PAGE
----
Explorers - By Mizeta Moon

“How did I miss that easy shot?” Ravenna asked. “I always hit what I’m aiming at. Maybe I need to get my eyes checked.” 

Margot didn’t reply right away. She was amazed at how quickly the target disappeared and was trying to catch sight of them again. She’d asked Ravenna not to shoot something that wasn’t threatening them but was ignored as usual. They’d been sent here to explore colonization possibilities, not kill indigenous lifeforms but Ravenna liked killing things for sport. She, on the other hand, wanted to study and learn. “It’s ears were so big it might have heard the bullet coming.” She said after a lengthy pause. 

“Hah.” Ravenna snorted. “Nothing can outrun a bullet.” 

Instead of replying, Margot picked up her gear and started walking toward the mountains ahead. The mountains were huge! Nearly twice as high as Mt. Everest and stretching from horizon to horizon. Discovering what was on the other side would require a strenuous climb and she didn’t want to waste energy arguing with Ravenna. They could just call the ship and describe what they found on this side of the mountains and ask to be picked up but had to make certain there was no civilized culture they would disturb. While circling the planet their instruments couldn’t penetrate the thick cloud cover on the other side of the mountains so they’d been set down on the sunny side with orders to check it out. The captain failed to mention how high the mountains were. She probably shouldn’t have dumped him on the last voyage to get this assignment as revenge. 

After scaling the foothills, they discovered what appeared to be a game trail running through a rift between two peaks. If it led through, they wouldn’t have to climb over. Ravenna kept her rifle ready in case they ran into whatever blazed the trail while Margot photographed everything they passed. The sparse vegetation conveyed the sense of minimal rainfall and suggested the other side might be a swamp. There were slight rises in elevation but the trail continued to skirt the two peaks and give them hope that they would reach the other side before long. They knew they were close when the air cooled rapidly, the light faded, and wisps of moist vapors began to swirl around them. Within an hour they’d left the mountains behind and were now walking on what felt like wet grass but visibility was so poor they weren’t sure. When the trail led to a pile of boulders and stopped, they were uncertain about which way to go.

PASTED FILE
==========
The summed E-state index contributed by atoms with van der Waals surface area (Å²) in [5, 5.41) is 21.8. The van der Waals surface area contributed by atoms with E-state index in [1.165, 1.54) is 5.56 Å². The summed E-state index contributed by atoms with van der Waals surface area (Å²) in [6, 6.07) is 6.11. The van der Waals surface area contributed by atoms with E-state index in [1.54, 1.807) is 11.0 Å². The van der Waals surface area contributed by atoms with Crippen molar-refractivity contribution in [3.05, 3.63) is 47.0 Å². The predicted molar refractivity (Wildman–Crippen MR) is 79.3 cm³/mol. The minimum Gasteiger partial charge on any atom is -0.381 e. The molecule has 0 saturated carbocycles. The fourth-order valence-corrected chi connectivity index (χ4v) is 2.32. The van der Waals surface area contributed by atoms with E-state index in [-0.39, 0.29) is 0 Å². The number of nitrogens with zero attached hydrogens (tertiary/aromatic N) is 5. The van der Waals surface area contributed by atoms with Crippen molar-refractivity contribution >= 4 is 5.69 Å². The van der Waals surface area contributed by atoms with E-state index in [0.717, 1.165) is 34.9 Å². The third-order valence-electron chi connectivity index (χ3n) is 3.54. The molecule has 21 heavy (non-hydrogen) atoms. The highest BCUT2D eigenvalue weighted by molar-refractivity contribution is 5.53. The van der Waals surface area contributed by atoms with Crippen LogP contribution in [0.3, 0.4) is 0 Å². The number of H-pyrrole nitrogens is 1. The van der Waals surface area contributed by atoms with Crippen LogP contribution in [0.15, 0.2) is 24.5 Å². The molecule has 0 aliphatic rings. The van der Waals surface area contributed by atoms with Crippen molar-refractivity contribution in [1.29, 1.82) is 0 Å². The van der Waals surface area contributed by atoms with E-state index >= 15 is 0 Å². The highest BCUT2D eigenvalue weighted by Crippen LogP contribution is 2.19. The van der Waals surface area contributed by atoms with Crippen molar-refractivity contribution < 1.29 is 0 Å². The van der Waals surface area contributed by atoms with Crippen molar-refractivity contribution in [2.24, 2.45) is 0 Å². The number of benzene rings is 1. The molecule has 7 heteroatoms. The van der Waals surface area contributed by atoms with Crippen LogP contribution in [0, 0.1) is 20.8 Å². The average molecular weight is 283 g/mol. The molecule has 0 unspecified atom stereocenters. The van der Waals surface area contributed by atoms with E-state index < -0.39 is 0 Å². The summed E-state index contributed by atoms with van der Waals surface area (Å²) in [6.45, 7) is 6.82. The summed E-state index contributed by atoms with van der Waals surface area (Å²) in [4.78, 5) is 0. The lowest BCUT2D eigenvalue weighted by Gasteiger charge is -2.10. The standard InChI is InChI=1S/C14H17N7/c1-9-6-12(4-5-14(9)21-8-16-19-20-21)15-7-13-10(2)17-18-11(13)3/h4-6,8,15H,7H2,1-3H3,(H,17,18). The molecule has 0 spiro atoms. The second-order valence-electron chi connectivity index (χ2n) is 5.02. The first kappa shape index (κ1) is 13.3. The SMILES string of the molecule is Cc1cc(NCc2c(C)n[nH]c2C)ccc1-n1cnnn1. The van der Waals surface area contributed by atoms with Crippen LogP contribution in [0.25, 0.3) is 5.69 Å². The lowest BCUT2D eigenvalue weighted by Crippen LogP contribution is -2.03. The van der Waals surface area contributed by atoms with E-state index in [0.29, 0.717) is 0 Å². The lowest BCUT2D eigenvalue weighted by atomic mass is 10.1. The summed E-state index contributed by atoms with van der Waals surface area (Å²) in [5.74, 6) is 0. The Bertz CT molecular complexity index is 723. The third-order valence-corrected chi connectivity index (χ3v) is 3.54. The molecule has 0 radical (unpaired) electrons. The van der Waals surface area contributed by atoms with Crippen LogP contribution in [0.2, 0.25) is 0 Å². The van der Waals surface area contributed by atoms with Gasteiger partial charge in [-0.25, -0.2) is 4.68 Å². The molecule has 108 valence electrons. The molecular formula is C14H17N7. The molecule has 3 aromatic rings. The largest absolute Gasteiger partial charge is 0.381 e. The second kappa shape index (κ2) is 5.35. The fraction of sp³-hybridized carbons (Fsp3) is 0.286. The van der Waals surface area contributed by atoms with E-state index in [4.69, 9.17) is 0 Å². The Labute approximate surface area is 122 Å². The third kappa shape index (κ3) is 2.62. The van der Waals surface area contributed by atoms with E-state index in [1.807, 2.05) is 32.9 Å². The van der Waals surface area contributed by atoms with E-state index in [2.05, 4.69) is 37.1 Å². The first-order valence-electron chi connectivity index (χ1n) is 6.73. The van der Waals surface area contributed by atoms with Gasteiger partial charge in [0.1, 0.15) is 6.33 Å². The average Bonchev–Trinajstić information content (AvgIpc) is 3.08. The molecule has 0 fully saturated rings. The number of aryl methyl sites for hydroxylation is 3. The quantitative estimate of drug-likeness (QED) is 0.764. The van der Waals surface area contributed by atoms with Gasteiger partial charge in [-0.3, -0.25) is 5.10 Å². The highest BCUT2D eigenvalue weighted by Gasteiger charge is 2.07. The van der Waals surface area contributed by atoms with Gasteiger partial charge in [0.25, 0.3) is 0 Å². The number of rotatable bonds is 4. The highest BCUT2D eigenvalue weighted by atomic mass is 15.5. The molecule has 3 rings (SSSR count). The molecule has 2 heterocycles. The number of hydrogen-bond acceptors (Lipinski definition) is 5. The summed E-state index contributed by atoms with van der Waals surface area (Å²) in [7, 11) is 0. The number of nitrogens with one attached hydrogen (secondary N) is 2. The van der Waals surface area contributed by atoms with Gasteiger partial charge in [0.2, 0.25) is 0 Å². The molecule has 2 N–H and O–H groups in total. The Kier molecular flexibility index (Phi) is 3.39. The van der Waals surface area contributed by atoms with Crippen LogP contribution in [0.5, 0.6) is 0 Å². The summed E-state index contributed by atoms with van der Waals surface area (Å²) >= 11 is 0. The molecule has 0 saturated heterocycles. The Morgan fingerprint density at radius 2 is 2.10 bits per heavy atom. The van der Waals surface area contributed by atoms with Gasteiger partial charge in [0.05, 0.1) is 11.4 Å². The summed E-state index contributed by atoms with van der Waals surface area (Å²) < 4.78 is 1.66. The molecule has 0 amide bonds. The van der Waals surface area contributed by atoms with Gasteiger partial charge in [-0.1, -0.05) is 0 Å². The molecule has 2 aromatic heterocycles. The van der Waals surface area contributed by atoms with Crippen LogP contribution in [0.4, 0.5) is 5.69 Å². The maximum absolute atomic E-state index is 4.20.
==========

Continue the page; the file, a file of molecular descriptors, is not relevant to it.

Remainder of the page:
“Let’s take a break and just listen,” Margot said. “If there’s anything out there, we’ll hear it and can go toward it.” Ravenna was tired, so she agreed. 

After a prolonged, eerie silence, a brilliant light broke through the gloom and dazzled their eyes. When they could see again, they saw that strange creatures were marching toward them in a military-like formation. They reminded Margot of kangaroos but had humanoid faces, long claws, fangs, and huge disc shaped ears. “Oh crap!” Ravenna exclaimed as she raised her rifle. Margot reached out and pulled the barrel down. 

“What are you doing? They could kill us. Might as well take them out first.” 

“Too many.” Margot replied, still looking for the source of the light. Was a ship hovering overhead? “They look scary but could be friendly. If not, we’re going to die anyway.” 

When the creatures were within twenty feet, they stopped. Margot could see that some of them were female and had large pendulous breasts. The males were easily identified by their genital display. The largest male spoke to the group in a tongue she couldn’t identify, then a child emerged from behind one of the females. The big male spoke again and the child pointed at Ravenna. Suddenly, the light went out, and Margot heard the sounds of struggling. When the light came back on, she  saw that Ravenna was tied to a pole and being carried away. The rifle lay on the marshy ground. The big one pointed to the trail they’d used to reach that point and motioned that she should use it to beat a hasty retreat. She hated leaving Ravenna behind but was glad she wasn’t prone to shoot first and ask questions later. At least she could report that this planet was unsuitable for colonization.     


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